Speed is mandatory for any web-based project. Your projects can only perform optimally when the speed aligns with what user experience demands. This is where performance budgeting comes into play. You hear the word budgeting and you start to think in terms of naira and dollars. However, this is not the case. This kind of budgeting requires you to think in seconds and bytes.
What is performance budgeting?
Performance budgeting covers the input of resources which affects the output of services for each element of your software. Discussions around performance budgeting are centred on what is important to the end user and what is extra that will only slow down the performance of the project. Performance budgeting is anchored on user experience.
A budget should come at the planning stage of a project and the projects should be measured against the budget at every stage to ensure strict compliance. The budget sets a limit for different components of the software which the developers are not allowed to exceed. It could be a file size or load time for a project.
The web is growing and web pages are becoming increasingly complex with so many functional capabilities. This means the deployment of different technology. Images, text, style sheets, scripts are put together to serve web pages to the user.
Generally, the top websites now have an average page size of 2 megabytes. Researching and determining the average size of projects similar to yours will help you determine the threshold for your budget. Speed should be your guiding philosophy just as it has been with Google over the years.
A slow is site is no different from a site that is down.
Imagine a scenario where a website is experiencing downtime. This results in lost traffic, lost income, and injured reputation. Did you know that a slow website is almost the same as one experiencing a downtime? When a website takes forever to load, not many people will have the patience to wait. They most likely move to a competitor or to other activities. If you have experienced slow loading, you know how frustrating it can be. Of course, the lags can be overlooked where the value at the end of the wait would be worth it or perceived to be worth it for the end user. However, there is only so much lag anyone can put up with.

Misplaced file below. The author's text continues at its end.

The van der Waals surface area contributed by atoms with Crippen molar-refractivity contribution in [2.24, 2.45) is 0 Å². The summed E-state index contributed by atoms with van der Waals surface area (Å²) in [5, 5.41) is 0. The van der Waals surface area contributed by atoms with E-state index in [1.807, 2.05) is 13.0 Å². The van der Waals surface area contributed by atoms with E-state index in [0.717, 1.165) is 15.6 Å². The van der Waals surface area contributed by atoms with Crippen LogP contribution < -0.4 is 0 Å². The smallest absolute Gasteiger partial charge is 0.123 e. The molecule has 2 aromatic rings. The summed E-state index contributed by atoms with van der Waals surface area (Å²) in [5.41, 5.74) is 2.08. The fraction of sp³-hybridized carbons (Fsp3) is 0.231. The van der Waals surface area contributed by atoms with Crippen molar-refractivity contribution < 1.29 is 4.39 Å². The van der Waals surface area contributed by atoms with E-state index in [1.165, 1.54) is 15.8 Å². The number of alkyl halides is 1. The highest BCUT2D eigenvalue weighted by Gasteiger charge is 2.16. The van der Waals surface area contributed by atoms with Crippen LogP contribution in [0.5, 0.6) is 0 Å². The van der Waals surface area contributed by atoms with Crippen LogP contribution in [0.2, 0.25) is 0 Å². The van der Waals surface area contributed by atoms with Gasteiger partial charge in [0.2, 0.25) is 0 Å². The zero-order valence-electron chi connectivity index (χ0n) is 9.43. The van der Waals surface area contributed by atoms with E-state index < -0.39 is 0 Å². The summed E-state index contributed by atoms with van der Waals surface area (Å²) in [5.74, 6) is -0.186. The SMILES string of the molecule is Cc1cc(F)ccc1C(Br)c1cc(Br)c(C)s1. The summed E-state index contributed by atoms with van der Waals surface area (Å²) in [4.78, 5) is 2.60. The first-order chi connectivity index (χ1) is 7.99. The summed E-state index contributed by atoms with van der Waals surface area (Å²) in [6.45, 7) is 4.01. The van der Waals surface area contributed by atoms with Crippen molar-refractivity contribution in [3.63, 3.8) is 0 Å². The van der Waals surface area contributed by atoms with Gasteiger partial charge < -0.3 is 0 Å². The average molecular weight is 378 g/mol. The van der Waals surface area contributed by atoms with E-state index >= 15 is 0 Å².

Performance budget involves examining each element of your website and value its usefulness against the time it takes to load. It will help determine if such an element will not be better taken down or at least optimised where possible.
Sample Budgeting Limits
Examples of thresholds that define your performance budgeting include:
- All pages must not be above 800kb
- Images on a product page must not exceed 1.5mb
- Homepage must load within 4 seconds over 3G on mobile
Should you adjust your budget when adding a new feature or modifying?
Sometimes, features or modifications would exceed your budget. You cannot always throw out all such features in strict adherence to your budget limits. However, optimising the modification to fit within your budget should be your first consideration.
If optimisation of new features and modifications doesn't bring your project within your budget limits, you can consider old elements that may be optimised or outrightly removed. When doing this is impossible or not yielding results, you may then consider increasing the limit of your performance budget, but still bear in mind that the value of your modification or new feature must be worth the wait-time for your users.
A performance budget is necessary for achieving a robust application or website that performs optimally because of the accountability it brings to the process of development. If in doubt, use a performance budget for your next project and compare that project to the previous ones you have worked on without a performance budget.
Cloudwafer provides simple, fast and yet reliable high-performance Cloud, Custom Dedicated, and Enterprise Infrastructure hosting services that ensure optimal performance thereby complimenting your budgeting activities.